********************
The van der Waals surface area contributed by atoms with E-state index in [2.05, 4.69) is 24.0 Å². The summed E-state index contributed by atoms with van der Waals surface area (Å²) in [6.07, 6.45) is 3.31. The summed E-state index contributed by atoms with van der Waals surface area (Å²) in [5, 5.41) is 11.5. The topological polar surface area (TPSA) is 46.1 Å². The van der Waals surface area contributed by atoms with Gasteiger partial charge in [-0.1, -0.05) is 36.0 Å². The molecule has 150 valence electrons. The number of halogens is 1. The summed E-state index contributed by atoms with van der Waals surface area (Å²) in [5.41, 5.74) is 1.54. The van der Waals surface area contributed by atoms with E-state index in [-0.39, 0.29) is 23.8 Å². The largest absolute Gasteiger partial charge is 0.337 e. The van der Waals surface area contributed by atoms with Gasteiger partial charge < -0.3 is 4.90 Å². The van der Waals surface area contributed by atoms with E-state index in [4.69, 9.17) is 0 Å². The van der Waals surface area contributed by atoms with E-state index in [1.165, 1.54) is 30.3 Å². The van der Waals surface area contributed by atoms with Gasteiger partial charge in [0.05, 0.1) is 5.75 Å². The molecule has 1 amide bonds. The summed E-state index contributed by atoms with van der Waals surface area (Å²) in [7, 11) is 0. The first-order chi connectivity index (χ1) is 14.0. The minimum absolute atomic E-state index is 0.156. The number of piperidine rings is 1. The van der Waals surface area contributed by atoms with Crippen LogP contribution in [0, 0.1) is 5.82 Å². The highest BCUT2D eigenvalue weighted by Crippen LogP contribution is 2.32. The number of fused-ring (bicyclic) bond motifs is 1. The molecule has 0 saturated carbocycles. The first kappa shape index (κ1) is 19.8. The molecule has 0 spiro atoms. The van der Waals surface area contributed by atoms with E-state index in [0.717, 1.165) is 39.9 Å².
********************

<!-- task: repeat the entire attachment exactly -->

The van der Waals surface area contributed by atoms with E-state index in [2.05, 4.69) is 24.0 Å². The summed E-state index contributed by atoms with van der Waals surface area (Å²) in [6.07, 6.45) is 3.31. The summed E-state index contributed by atoms with van der Waals surface area (Å²) in [5, 5.41) is 11.5. The topological polar surface area (TPSA) is 46.1 Å². The van der Waals surface area contributed by atoms with Gasteiger partial charge in [-0.1, -0.05) is 36.0 Å². The molecule has 150 valence electrons. The number of halogens is 1. The summed E-state index contributed by atoms with van der Waals surface area (Å²) in [5.41, 5.74) is 1.54. The van der Waals surface area contributed by atoms with E-state index in [-0.39, 0.29) is 23.8 Å². The largest absolute Gasteiger partial charge is 0.337 e. The van der Waals surface area contributed by atoms with Gasteiger partial charge < -0.3 is 4.90 Å². The van der Waals surface area contributed by atoms with E-state index in [4.69, 9.17) is 0 Å². The van der Waals surface area contributed by atoms with E-state index in [1.165, 1.54) is 30.3 Å². The van der Waals surface area contributed by atoms with Gasteiger partial charge in [0.05, 0.1) is 5.75 Å². The molecule has 1 amide bonds. The summed E-state index contributed by atoms with van der Waals surface area (Å²) in [7, 11) is 0. The first-order chi connectivity index (χ1) is 14.0. The minimum absolute atomic E-state index is 0.156. The number of piperidine rings is 1. The van der Waals surface area contributed by atoms with Crippen LogP contribution in [0, 0.1) is 5.82 Å². The highest BCUT2D eigenvalue weighted by Crippen LogP contribution is 2.32. The number of fused-ring (bicyclic) bond motifs is 1. The molecule has 0 saturated carbocycles. The first kappa shape index (κ1) is 19.8. The molecule has 0 spiro atoms. The van der Waals surface area contributed by atoms with E-state index in [0.717, 1.165) is 39.9 Å².